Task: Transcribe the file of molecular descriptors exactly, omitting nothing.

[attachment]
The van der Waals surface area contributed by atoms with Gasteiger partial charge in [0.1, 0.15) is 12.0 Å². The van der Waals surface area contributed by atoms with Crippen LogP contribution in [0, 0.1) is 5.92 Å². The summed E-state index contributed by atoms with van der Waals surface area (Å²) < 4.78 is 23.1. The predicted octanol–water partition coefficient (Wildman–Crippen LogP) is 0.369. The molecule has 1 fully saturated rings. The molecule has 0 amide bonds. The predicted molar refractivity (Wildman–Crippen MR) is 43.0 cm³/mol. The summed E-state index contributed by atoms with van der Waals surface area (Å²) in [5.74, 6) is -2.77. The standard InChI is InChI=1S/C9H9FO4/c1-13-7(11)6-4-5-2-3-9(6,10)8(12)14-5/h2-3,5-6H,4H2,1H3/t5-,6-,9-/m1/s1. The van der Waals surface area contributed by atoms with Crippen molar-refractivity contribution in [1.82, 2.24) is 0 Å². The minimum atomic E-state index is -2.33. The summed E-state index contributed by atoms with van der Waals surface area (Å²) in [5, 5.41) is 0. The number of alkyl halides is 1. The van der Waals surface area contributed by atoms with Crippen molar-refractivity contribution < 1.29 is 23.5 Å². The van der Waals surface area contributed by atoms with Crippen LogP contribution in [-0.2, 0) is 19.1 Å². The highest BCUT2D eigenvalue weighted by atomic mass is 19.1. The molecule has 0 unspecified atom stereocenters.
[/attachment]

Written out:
The van der Waals surface area contributed by atoms with Gasteiger partial charge in [0.1, 0.15) is 12.0 Å². The van der Waals surface area contributed by atoms with Crippen LogP contribution in [0, 0.1) is 5.92 Å². The summed E-state index contributed by atoms with van der Waals surface area (Å²) < 4.78 is 23.1. The predicted octanol–water partition coefficient (Wildman–Crippen LogP) is 0.369. The molecule has 1 fully saturated rings. The molecule has 0 amide bonds. The predicted molar refractivity (Wildman–Crippen MR) is 43.0 cm³/mol. The summed E-state index contributed by atoms with van der Waals surface area (Å²) in [5.74, 6) is -2.77. The standard InChI is InChI=1S/C9H9FO4/c1-13-7(11)6-4-5-2-3-9(6,10)8(12)14-5/h2-3,5-6H,4H2,1H3/t5-,6-,9-/m1/s1. The van der Waals surface area contributed by atoms with Crippen molar-refractivity contribution in [1.82, 2.24) is 0 Å². The minimum atomic E-state index is -2.33. The summed E-state index contributed by atoms with van der Waals surface area (Å²) in [5, 5.41) is 0. The number of alkyl halides is 1. The van der Waals surface area contributed by atoms with Crippen molar-refractivity contribution < 1.29 is 23.5 Å². The van der Waals surface area contributed by atoms with Crippen LogP contribution in [-0.2, 0) is 19.1 Å². The highest BCUT2D eigenvalue weighted by atomic mass is 19.1. The molecule has 0 unspecified atom stereocenters.